One specificity of the Arabic language is that it is spoken in 22 different countries, from [wikipopup]Mauritania[/wikipopup] to [wikipopup]Iraq[/wikipopup], and including areas such as [wikipopup]Comoros[/wikipopup] and [wikipopup]Djibouti[/wikipopup]. As a Wikimedian who attended a number of regional and international conferences, I had a decent network of fellow editors in the region. However, I have discovered through my position that I was far from knowing at least one person from each Arabic speaking country. By its mere definition, Wikipedia allows people to contribute anonymously online, without any need to engage physically with anyone. Finding an active editor in Chad or Kuwait who is willing to give feedback but is not known by anyone is like finding a needle in a haystack. Sometimes I was lucky to find and locate new people, through edits that were done on articles related to the regions I looked for, which was very interesting, enriching, and inspiring both for me and for the person I talked to.
Another type of challenge that most of us faced was to guarantee diversity in the representativity of the opinion givers. In many societies, women would not feel comfortable having an interview with a man. The classical gap appeared. Here, we had to innovate by having different ways of sharing feedback, not only through interviews, but also by engaging friends and volunteers with whom the person would feel more comfortable, or by posting YouTube videos on which they could directly comment. Even following these tactics, the fact is that MENA societies still need time in order to reach a complete equality in participation, and this is what is reflected in the encyclopedia as well.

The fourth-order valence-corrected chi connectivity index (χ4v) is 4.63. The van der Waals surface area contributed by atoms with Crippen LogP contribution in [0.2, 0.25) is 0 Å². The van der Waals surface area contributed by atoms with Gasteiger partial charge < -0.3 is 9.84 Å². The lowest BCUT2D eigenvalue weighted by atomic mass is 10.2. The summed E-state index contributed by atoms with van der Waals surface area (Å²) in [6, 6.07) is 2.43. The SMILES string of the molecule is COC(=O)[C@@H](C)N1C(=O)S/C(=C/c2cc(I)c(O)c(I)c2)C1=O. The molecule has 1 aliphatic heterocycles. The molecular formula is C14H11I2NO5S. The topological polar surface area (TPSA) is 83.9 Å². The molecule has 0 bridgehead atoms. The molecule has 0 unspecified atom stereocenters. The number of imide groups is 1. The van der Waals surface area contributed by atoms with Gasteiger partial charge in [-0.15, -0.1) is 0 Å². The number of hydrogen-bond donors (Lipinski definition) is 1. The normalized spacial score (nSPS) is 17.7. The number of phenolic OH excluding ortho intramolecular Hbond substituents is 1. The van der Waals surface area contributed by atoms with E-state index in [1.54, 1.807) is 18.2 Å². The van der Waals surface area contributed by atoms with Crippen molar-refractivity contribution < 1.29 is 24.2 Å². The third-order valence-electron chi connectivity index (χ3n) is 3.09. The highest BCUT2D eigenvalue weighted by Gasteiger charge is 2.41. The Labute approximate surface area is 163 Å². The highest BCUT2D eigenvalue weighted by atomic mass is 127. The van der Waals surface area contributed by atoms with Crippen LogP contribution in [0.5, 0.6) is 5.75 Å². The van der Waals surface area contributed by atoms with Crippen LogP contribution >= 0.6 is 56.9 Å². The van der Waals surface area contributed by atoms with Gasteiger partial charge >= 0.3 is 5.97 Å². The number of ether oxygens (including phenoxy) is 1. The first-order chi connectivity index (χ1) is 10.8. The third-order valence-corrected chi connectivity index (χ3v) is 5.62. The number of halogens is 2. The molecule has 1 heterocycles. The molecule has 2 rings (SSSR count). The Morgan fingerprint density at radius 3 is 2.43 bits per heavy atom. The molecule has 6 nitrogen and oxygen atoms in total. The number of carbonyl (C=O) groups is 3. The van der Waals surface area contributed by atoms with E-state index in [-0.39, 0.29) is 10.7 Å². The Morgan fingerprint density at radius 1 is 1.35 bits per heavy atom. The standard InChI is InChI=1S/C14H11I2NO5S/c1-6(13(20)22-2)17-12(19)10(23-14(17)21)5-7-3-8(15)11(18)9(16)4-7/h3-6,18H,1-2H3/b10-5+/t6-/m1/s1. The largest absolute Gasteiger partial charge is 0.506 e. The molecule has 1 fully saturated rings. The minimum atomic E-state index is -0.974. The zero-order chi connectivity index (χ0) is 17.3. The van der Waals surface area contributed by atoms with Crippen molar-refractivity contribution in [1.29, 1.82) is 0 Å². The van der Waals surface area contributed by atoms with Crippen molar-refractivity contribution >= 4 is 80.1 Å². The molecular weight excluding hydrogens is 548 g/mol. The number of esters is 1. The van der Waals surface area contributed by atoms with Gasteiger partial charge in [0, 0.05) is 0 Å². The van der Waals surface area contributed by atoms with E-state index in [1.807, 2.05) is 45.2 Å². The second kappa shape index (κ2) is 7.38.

Strategy Liaison work was not only about online engagement, but also about face-to-face interaction as much as possible. We helped organize a number of Strategy Salons by supporting the organizers with advice and material, or by organizing ourselves in our respective countries. I had the honor of organizing the Moroccan Strategy Salon in July 2019, where our User Group members had the opportunity to sharpen their knowledge about strategy, and to share their feedback in person. This salon, which gathered 13 participants from different cities, was an occasion to discuss Advocacy and Capacity Building. Community members gave relevant input that was shared with the respective working groups, who used it as part of the material they worked with to shape their draft recommendations. Attending conferences was also an excellent occasion to present the current status and answer different questions from participants.
Being a Strategy Liaison in my opinion is a unique opportunity to understand the process from the inside, as well as to shape lifetime relations with community members, and to grow as a person, developing several communication and management skills. Having interest in the strategy process, I am genuinely looking forward to what the next steps in this process will be. I will definitely share that with my community, and discuss with them to make sure that their voices are heard, and that their opinions are included in the new Wikimedia model that will be operational by 2030.
Strategy Liaison for the Arabic Language